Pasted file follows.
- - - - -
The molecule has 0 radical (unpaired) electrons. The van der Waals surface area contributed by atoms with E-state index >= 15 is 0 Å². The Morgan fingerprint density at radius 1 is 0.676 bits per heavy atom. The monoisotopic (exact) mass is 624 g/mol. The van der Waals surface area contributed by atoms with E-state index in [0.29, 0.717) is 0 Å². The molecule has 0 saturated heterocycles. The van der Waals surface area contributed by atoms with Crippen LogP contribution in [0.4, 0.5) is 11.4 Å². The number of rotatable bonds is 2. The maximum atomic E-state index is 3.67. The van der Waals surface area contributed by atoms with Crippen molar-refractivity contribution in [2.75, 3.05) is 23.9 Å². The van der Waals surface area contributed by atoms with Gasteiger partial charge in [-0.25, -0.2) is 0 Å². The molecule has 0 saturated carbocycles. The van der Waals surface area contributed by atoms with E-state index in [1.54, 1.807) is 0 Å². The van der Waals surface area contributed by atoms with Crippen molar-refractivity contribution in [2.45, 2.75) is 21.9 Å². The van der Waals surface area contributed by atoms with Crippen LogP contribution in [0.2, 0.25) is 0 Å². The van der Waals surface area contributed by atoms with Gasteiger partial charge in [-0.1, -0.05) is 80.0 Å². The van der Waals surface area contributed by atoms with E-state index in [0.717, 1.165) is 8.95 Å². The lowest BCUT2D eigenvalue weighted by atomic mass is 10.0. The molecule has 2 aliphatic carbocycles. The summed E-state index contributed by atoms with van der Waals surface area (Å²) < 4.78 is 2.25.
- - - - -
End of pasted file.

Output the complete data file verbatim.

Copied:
The molecule has 0 radical (unpaired) electrons. The van der Waals surface area contributed by atoms with E-state index >= 15 is 0 Å². The Morgan fingerprint density at radius 1 is 0.676 bits per heavy atom. The monoisotopic (exact) mass is 624 g/mol. The van der Waals surface area contributed by atoms with E-state index in [0.29, 0.717) is 0 Å². The molecule has 0 saturated heterocycles. The van der Waals surface area contributed by atoms with Crippen LogP contribution in [0.4, 0.5) is 11.4 Å². The number of rotatable bonds is 2. The maximum atomic E-state index is 3.67. The van der Waals surface area contributed by atoms with Crippen molar-refractivity contribution in [2.75, 3.05) is 23.9 Å². The van der Waals surface area contributed by atoms with Gasteiger partial charge in [-0.25, -0.2) is 0 Å². The molecule has 0 saturated carbocycles. The van der Waals surface area contributed by atoms with E-state index in [1.54, 1.807) is 0 Å². The van der Waals surface area contributed by atoms with Crippen molar-refractivity contribution in [2.45, 2.75) is 21.9 Å². The van der Waals surface area contributed by atoms with Crippen LogP contribution in [0.2, 0.25) is 0 Å². The van der Waals surface area contributed by atoms with Gasteiger partial charge in [-0.1, -0.05) is 80.0 Å². The van der Waals surface area contributed by atoms with E-state index in [0.717, 1.165) is 8.95 Å². The lowest BCUT2D eigenvalue weighted by atomic mass is 10.0. The molecule has 2 aliphatic carbocycles. The summed E-state index contributed by atoms with van der Waals surface area (Å²) < 4.78 is 2.25.